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Photo: Claudia Concas

Traditional Pasta Carbonara

Searching for an authentic Italian recipe for pasta alla carbonara? Here's the original way to cook carbonara, with tips and tricks from Fine Dining Lovers.

19 April, 2021
Average: 4.5 (24 votes)


serves for


total time

0 HR 20 MIN


Spaghetti pasta
320 g
Egg yolks
150 g
Grated Pecorino Romano
50 g
to taste
Black pepper
to taste

Carbonara is perhaps the most iconic traditional Italian dish. Over the years, its recipe and ingredients have been debated, but there is only one real carbonara, and it's prepared with eggs, pecorino romano, guanciale and pepper. Onions and cream are strictly forbidden.

Carbonara can be made with a variety of pasta shapes, but spaghetti is the most popular. Spaghetti carbonara can be prepared in a few minutes (in the time that it takes the pasta to cook), but the steps and quantities are the two parameters that determine the perfect outcome of a dish of carbonara pasta, as only Michelin-starred chefs can do. Here are all the steps for the preparation of the original carbonara.


Step 01

Carbonara step 01

Photo: Claudia Concas

To prepare the carbonara, start by heating the pasta water. While waiting for the water to boil, prepare the guanciale. Remove any rind and slice into strips, about 1 cm thick.

Our tip: use less, rather than more water for the pasta. Cooking the pasta in less water will give you creamier results as the starch will be concentrated in less liquid.

Step 02

Carbonara step 02

Photo: Claudia Concas

Heat a non-stick pan. When hot, add the guanciale strips.

Step 03

Carbonara step 03

Photo: Claudia Concas

Cook the guanciale until it becomes crunchy, then remove it from the pan with a slotted spoon and place on a sheet of absorbent paper.

Spread the guanciale out well, which should help keep its crunchiness.

Step 04

Carboanra Step 04

Photo: Claudia Concas

Leave the guanciale's cooking fat in the pan, it's vital for dressing the carbonara later to add flavour to the pasta.

Step 05

Carbonara Step 05

Photo: Claudia Concas

 When the pasta water boils, add salt and then the spaghetti.

Step 06

Carbonara Step 06

Photo: Claudia Concas

While the spaghetti is cooking, break the eggs and place the yolks in a very large glass bowl.

Step 07

Carboanra Step 07

Photo: Claudia Concas

Beat the egg yolks and add the pepper and grated pecorino. Mix well with a whisk until you get a firm mixture.

Our advice: Pecorino is the only dairy product that can be used in carbonara, but in the absence of it, an exception can be made for Parmigiano Reggiano. Cream is strictly forbidden.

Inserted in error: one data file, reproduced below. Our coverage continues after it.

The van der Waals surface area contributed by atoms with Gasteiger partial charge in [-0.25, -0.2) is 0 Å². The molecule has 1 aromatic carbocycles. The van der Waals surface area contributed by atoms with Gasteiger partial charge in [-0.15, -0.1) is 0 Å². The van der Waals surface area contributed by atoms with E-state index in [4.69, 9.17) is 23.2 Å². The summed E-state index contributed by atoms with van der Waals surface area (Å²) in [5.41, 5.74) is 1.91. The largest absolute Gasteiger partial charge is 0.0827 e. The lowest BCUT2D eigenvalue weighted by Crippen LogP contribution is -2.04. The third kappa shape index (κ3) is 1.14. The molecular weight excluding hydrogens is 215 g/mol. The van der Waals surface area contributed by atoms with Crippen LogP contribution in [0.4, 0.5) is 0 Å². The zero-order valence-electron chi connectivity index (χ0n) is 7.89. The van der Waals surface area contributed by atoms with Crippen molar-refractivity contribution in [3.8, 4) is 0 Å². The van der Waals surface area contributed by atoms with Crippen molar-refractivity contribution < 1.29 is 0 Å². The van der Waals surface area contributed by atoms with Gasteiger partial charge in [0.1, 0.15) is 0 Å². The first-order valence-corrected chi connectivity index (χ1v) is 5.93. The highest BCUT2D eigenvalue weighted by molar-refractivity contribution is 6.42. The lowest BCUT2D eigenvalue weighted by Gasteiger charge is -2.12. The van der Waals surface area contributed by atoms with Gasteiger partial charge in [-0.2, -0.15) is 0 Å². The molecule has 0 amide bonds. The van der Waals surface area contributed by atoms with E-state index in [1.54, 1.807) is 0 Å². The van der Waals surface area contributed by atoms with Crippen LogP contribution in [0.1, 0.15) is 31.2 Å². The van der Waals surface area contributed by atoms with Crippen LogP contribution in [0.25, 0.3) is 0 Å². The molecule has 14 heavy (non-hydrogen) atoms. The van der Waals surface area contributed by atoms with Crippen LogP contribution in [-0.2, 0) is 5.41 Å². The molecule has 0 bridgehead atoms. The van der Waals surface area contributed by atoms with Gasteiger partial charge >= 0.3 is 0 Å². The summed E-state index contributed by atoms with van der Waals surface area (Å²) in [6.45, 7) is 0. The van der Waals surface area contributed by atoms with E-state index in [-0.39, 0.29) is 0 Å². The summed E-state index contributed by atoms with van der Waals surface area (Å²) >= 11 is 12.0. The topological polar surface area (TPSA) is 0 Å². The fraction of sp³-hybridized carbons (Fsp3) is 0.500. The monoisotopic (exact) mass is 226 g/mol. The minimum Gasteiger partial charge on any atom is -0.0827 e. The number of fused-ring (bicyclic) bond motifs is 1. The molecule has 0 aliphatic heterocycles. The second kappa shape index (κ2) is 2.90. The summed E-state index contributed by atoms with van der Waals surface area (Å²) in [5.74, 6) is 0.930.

Step 08

Carbonara Step 08

Photo: Claudia Concas

Drain the pasta al dente, keeping back a glass of its cooking water. Toss the spaghetti quickly in the guanciale's remaining cooking fat.

Step 09

Carbonara Step 09

Photo: Claudia Concas

Add a few tablespoons of the pasta cooking water to the egg mixture and dilute it to obtain a thick and enveloping cream.

Step 10

Carbonara Step 10

Photo: Claudia Concas

At this point, put the spaghetti in a bowl. Add the egg mixture and mix quickly to amalgamate all the ingredients.

Our advice: Do not stir the carbonara in a pan. The heat of the pan could scramble the egg ( an effect known as 'mimosa' in Italian and considered an unforgivable mistake).

Step 11

Carbonara Step 11

Photo: Claudia Concas

Add the crispy guanciale, stir one last time and serve your original spaghetti carbonara immediately.

Our advice: no chives, parsley or basil should be added to the carbonara pasta. The real recipe does not include the use of aromatic herbs.

History and origins

Carbonara is a typical recipe of the Lazio region, more precisely from the city of Rome. The history of this ancient dish is still uncertain, but the most accredited hypothesis is that it appeared on Italian tables around 1944, when American soldiers were looking for familiar ingredients to feed themselves (eggs, bacon, spaghetti). The first version was not like the carbonara we know today, but some cooks, seeing the concoction prepared by the soldiers, created the recipe that has successfully survived until today.

Types of pasta to use for carbonara

The Roman tradition provides for the use of spaghetti or rigatoni pasta for carbonara. The more creative versions and the natural evolution of this dish have also led to the use of penne rigate and potato gnocchi. The use of fresh egg pasta, such as tagliolini and tagliatelle, is certainly more American, and the result is still passable. Stuffed pasta is also excellent, such as ravioli, stuffed with egg yolk and pecorino cheese and then seasoned with guanciale and its fat, pecorino cheese and pepper (the classic gricia sauce, another typical Roman dish).


The alternatives to the classic carbonara are innumerable. There are those who prepare a vegetarian version, eliminating the guanciale and replacing it with asparagus, peas or zucchini. Even the guanciale, a typical dried meat from the Lazio area of ​​Amatrice, is often replaced with pancetta. Although considered almost a heresy by purists of the Italian culinary tradition, the result is just as tasty.

There are also versions of carbonara without eggs, just create a cream with spreadable cheese and saffron (or turmeric). Pecorino is a pungent cheese, some mix it or even replace it with Parmigiano Reggiano for a slightly more delicate version of the recipe.


Carbonara should be eaten immediately to enjoy all its flavours and creaminess. The only way to enjoy it at its best is to prepare it on the spot. Also, discover the amatriciana recipe.




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